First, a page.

In July, after a lengthy process that took more than six years and included extensive community input, Santa Monica updated the Land Use and Circulation Elements (LUCE) of its general plan. After the dust has settled, questions still remain about the cost of such an arduous undertaking.
Eileen Fogarty, the City’s director of planning and development said the known cost of the process to the City was $2,355,004. This total included consulting fees, community outreach, and the production and layout of all the documents. This total does not include the time city staff spent on the project, the printing costs incurred during the project, nor does it include the project’s Environmental Impact Report (EIR).
Fogarty estimated that the printing costs were a few thousand dollars for the limited number of lengthy (more than 500 pages each) key publications such as the Strategy Framework that were produced during the process. The total for the EIR was $421,000 which included the consultant analysis for the Draft EIR and the Final EIR document.
The city’s approach to the update was to hire top-notch consultants rather than to hire additional city staff to work on the process, Fogarty explained. This helped ensure the level “of detail and specificity” in the final document. However, Fogarty and her staff put many of their own hours into the process. Most of these hours were overtime and since Fogarty and her staff are salaried employees and don’t keep track of their project hours, she could only estimate the number of hours they put in. She herself was sometimes working 70- to 80-hour weeks and guessed about two-thirds of her overtime was spent on the LUCE. These long hours occurred especially for a few months prior to the release of the key project documents such as the “Strategy Framework” and the “Draft LUCE.” Two of her staff members – Special Projects Manager Jing Yeo and Senior Planner Peter James – said they spent about 50 percent of their overtime hours on the process.
When detailing the costs, Fogarty broke the process into three distinct phases. The first phase was from 2004 through the beginning of September 2006, which was before Fogarty began working with the City. The cost for this phase was $559,227 and included the initial community outreach, establishing the existing conditions, and the release of the “Opportunities and Challenges Report.” It was during this phase that the former planning and community development director, Suzanne Frick, left the City, which caused the process to be halted for about eight months until Fogarty started in September of 2006. She said her qualifications for continuing the work on the LUCE were a “major part of her interview with the City.”
The second phase began at the end of September 2006 and ended in July of 2008 and concluded with the “Strategy Framework.” This phase cost $1,145,120 and included 13 community workshops, 60 community meetings, as well as multiple meetings with the Planning Commission and the City Council.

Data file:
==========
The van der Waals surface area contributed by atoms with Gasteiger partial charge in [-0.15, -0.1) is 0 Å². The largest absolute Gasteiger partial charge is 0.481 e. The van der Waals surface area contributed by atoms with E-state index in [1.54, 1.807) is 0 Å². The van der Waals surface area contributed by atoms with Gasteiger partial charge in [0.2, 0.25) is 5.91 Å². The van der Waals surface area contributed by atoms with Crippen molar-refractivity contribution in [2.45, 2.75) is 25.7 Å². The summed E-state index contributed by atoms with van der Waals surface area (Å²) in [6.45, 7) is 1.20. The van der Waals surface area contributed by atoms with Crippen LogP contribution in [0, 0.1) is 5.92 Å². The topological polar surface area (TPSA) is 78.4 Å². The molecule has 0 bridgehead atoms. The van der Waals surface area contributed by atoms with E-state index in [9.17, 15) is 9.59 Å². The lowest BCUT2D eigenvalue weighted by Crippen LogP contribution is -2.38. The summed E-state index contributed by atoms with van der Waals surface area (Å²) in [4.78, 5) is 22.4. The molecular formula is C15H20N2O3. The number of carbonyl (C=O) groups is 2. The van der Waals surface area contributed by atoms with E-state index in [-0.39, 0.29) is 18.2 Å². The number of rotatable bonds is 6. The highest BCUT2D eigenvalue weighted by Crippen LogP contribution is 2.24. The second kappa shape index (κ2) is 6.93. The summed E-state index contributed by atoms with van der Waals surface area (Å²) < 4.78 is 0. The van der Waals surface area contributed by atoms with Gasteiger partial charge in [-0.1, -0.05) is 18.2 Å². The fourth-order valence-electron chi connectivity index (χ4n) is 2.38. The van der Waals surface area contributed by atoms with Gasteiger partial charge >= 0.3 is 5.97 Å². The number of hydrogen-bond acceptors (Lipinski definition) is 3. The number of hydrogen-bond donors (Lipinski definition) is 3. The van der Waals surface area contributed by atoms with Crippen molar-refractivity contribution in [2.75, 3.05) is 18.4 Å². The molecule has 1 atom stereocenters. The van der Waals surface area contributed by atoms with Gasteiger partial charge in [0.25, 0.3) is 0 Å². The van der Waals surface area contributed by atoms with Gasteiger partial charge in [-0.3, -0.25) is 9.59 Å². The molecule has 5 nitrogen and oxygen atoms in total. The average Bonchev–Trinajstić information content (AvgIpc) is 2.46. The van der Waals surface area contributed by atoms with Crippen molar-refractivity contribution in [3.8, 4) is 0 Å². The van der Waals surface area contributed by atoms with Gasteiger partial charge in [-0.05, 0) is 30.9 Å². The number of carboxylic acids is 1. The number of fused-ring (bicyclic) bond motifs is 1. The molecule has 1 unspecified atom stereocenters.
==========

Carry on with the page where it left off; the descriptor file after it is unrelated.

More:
The final phase cost $650,657 and resulted in the “Draft LUCE” and the “Final LUCE.” Fogarty stressed that, “Santa Monica is a city of tremendous community involvement” and in order to answer all the community’s questions, as well as those from the Planning Commission and City Council, “a great level of detail” and analysis was necessary during the process. This resulted in some urban design scenarios that normally would not have been done until the urban zoning stage in other cities. There was also a lot of in depth work on the stations for the Expo Light Rail, City activity centers, and the Transportation Demand Management models, as well as the LUCE’s goals of housing, floor heights, no net new trips, developer community benefits, and other topics.
Fogarty also mentioned that Santa Monica’s cost for the LUCE, $2,355,004, was “within the ballpark” of cities of comparative size in the state which have undertaken similar projects. West Hollywood, Ontario, and Newport Beach each spent $2 million, and Richmond spent $2.5 million.
Planning Commissioner Jay Johnson stated that because of the cost of the consultants he expected “first class professional opinions from them.” In the end, he was “happy with the quality of the consultants with one exception.” In his view, the expense of the consultants was worth it because their work resulted in a top quality product based upon all the awards” it has received.
The Draft LUCE received recognition from several organizations according to Fogarty, because the plan “broke new ground.” The Southern California Association of Governments gave the document the Compass Blueprint Sustainable Leadership Award. The document received the David Cameron Award from the Santa Monica Conservancy “for preserving Santa Monica’s unique heritage, and for promoting the value of historic preservation in the city.” Lastly, the American Planning Association, Los Angeles Section recognized the Draft LUCE in the category of Comprehensive Plan – Small Jurisdiction. Fogarty noted that this recognition has resulted in the LUCE being “a model for other jurisdictions.” She has been receiving requests from across the state and country to explain how the LUCE “tied land use and circulation together.”
Fogarty and her staff are currently working on the LUCE based interim zoning standards which they will be bringing forward in a couple of months.